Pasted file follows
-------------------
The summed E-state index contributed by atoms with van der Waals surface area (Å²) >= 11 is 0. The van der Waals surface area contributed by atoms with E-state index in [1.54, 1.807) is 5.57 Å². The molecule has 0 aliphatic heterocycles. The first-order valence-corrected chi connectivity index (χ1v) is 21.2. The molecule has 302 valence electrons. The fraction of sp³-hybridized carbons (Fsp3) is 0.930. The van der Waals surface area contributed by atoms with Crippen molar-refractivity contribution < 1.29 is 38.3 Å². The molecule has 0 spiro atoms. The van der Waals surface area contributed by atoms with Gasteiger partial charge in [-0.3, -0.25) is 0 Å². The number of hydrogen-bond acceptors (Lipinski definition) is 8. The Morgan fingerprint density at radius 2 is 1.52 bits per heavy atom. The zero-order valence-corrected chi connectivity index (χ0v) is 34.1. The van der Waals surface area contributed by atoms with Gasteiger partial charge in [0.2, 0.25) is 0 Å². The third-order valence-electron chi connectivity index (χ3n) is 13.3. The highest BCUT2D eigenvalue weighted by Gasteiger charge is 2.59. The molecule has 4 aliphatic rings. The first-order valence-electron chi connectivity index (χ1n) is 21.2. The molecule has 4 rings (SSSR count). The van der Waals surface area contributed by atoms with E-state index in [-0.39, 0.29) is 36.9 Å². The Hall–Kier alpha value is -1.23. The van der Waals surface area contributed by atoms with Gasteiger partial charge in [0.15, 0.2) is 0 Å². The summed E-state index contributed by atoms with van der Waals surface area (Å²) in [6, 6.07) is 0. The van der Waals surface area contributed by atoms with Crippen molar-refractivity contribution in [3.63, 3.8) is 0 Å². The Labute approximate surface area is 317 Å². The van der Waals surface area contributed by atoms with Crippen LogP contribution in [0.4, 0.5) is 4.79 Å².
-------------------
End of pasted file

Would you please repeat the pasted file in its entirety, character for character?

The summed E-state index contributed by atoms with van der Waals surface area (Å²) >= 11 is 0. The van der Waals surface area contributed by atoms with E-state index in [1.54, 1.807) is 5.57 Å². The molecule has 0 aliphatic heterocycles. The first-order valence-corrected chi connectivity index (χ1v) is 21.2. The molecule has 302 valence electrons. The fraction of sp³-hybridized carbons (Fsp3) is 0.930. The van der Waals surface area contributed by atoms with Crippen molar-refractivity contribution < 1.29 is 38.3 Å². The molecule has 0 spiro atoms. The van der Waals surface area contributed by atoms with Gasteiger partial charge in [-0.3, -0.25) is 0 Å². The number of hydrogen-bond acceptors (Lipinski definition) is 8. The Morgan fingerprint density at radius 2 is 1.52 bits per heavy atom. The zero-order valence-corrected chi connectivity index (χ0v) is 34.1. The van der Waals surface area contributed by atoms with Gasteiger partial charge in [0.2, 0.25) is 0 Å². The third-order valence-electron chi connectivity index (χ3n) is 13.3. The highest BCUT2D eigenvalue weighted by Gasteiger charge is 2.59. The molecule has 4 aliphatic rings. The first-order valence-electron chi connectivity index (χ1n) is 21.2. The molecule has 4 rings (SSSR count). The van der Waals surface area contributed by atoms with E-state index in [-0.39, 0.29) is 36.9 Å². The Hall–Kier alpha value is -1.23. The van der Waals surface area contributed by atoms with Gasteiger partial charge in [0.15, 0.2) is 0 Å². The summed E-state index contributed by atoms with van der Waals surface area (Å²) in [6, 6.07) is 0. The van der Waals surface area contributed by atoms with Crippen molar-refractivity contribution in [3.63, 3.8) is 0 Å². The Labute approximate surface area is 317 Å². The van der Waals surface area contributed by atoms with Crippen LogP contribution in [0.4, 0.5) is 4.79 Å².